Volunteers in Metchosin are working to ensure that neglected trees in one of the oldest orchards on Vancouver Island soon thrive again.
The federal government has agreed to let members of Metchosin Pomological Society preserve 19 trees in the historic orchard that was once owned by pioneer Robert Weir. The 160-year-old, dilapidated orchard is now part of federal property near William Head correctional facility.
The apple enthusiasts plan to graft old varieties onto new root stock and replace dying trees with new ones, said the society’s president Dan O’Connell.
“It’s the original orchard and it’s a shame to see these magnificent trees not be tended,” O’Connell said at municipality’s recent annual apple festival.
The old orchard is “kind of an exquisite place,” he said. It’s not uncommon for locals to pick a few apples, he added.
The first varieties planted in the orchard were tailored for the times, O’Connell said. “They had to be keepers that would last to the spring, and they had to have qualities for cooking, eating and making cider.”
Three or four of the trees bear king apples, which are hardy and versatile, he said.
Many old heritage varieties aren’t available on the market anymore, said Linda Petite, head gardener at the Horticulture Centre of the Pacific.
“They’re lost in history if we don’t save old orchards,” she said.
It’s common that old cultivated plants die off if they’re not saved, said Petite.
The fact these trees are producing fruit after all this time shows they’re vigorous plants.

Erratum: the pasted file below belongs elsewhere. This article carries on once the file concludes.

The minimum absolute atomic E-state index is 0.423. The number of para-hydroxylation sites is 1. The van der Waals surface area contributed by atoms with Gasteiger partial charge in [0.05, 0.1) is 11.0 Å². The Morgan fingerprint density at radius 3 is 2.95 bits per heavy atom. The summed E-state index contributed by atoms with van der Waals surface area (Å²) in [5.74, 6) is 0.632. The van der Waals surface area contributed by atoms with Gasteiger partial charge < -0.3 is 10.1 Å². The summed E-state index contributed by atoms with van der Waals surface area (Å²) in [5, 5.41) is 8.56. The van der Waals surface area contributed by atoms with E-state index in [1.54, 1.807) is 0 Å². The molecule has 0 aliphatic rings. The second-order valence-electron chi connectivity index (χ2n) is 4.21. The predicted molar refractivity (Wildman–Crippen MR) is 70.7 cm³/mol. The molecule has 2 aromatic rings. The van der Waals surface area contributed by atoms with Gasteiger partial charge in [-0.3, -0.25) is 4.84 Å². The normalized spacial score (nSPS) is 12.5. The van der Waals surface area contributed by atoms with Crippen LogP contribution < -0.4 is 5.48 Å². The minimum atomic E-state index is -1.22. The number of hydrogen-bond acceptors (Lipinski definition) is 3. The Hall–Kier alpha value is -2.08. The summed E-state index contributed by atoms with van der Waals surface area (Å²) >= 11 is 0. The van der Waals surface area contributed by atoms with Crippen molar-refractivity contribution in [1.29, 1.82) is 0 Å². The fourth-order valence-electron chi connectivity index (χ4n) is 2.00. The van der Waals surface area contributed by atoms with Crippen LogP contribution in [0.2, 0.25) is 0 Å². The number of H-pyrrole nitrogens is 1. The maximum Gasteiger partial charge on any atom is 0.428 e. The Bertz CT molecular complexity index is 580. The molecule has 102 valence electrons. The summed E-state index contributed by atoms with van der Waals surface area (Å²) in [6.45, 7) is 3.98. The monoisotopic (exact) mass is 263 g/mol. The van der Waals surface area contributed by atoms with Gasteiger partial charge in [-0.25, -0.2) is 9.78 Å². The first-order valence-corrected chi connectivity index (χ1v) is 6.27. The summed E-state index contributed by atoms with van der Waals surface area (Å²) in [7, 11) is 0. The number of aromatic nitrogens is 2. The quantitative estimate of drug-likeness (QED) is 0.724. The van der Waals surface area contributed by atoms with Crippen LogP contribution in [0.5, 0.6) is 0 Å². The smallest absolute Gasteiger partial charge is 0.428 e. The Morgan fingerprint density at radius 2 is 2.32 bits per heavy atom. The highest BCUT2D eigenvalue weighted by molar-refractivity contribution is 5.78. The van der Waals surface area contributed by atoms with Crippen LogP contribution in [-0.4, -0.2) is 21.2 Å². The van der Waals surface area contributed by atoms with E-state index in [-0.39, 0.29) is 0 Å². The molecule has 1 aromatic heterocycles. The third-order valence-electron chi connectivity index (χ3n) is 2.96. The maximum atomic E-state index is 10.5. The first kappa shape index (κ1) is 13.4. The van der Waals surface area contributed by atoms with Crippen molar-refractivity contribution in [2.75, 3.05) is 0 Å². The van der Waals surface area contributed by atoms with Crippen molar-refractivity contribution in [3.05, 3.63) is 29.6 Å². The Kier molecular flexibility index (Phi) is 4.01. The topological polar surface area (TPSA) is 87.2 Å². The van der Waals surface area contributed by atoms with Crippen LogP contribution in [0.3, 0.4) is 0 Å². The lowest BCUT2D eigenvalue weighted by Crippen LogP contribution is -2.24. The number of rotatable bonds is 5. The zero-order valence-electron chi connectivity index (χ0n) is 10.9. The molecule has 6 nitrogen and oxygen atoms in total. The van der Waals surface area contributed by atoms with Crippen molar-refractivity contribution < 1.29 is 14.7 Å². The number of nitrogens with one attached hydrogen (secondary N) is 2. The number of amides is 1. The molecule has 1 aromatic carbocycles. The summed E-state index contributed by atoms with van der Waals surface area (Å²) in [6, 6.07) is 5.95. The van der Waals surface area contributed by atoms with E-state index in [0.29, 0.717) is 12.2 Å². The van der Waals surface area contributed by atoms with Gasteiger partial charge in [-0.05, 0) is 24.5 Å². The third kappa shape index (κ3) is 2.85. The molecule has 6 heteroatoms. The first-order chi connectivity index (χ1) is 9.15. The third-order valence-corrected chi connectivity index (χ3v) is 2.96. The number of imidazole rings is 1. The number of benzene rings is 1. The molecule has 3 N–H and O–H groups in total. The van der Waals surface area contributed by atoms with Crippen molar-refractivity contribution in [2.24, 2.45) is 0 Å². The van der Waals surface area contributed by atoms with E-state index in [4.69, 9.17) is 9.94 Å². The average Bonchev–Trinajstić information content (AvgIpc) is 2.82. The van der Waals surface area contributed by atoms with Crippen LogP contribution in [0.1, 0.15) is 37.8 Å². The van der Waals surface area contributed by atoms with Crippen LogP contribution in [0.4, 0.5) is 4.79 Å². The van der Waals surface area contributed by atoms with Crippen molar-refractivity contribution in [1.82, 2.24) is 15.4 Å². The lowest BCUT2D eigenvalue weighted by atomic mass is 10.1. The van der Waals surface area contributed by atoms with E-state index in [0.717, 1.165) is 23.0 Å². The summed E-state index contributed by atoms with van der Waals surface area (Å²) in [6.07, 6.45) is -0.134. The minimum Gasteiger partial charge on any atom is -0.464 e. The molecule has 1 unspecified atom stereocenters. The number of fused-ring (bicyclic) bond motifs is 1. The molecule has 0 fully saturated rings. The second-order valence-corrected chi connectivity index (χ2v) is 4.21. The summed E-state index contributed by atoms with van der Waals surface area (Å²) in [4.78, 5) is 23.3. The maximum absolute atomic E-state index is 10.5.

“I know of a couple places where there are orchards that are 50 years old and have been neglected for 30 years, and they still produce lovely fruit,” said Petite.
“I think it’s definitely worthwhile to keep the old varieties if they can.”
Some of these old apple varieties may have fallen out of favour now but they’ve stood the test of time. Apples have spread around the world by appealing to bears and horses that have spread seeds to new areas, O’Connell said.
Derek Wulff, another member of the society, said it’s important to retain biodiversity in apple stocks.
“It’s not that hard to cross-pollinate a couple trees and make a new brand but some of the nuanced flavours of our old heritage trees are just spectacular,” Wulff said.
The old trees, which have been neglected for decades, have natural resistance to apple diseases like scab.
“Newer varieties are a little bit precious — they need attention,” O’Connell said.
Wulff added that newer varieties like Galas taste the same year-round.
“Any of the Gravenstein variety of apples change as the season goes on,” Wulff said.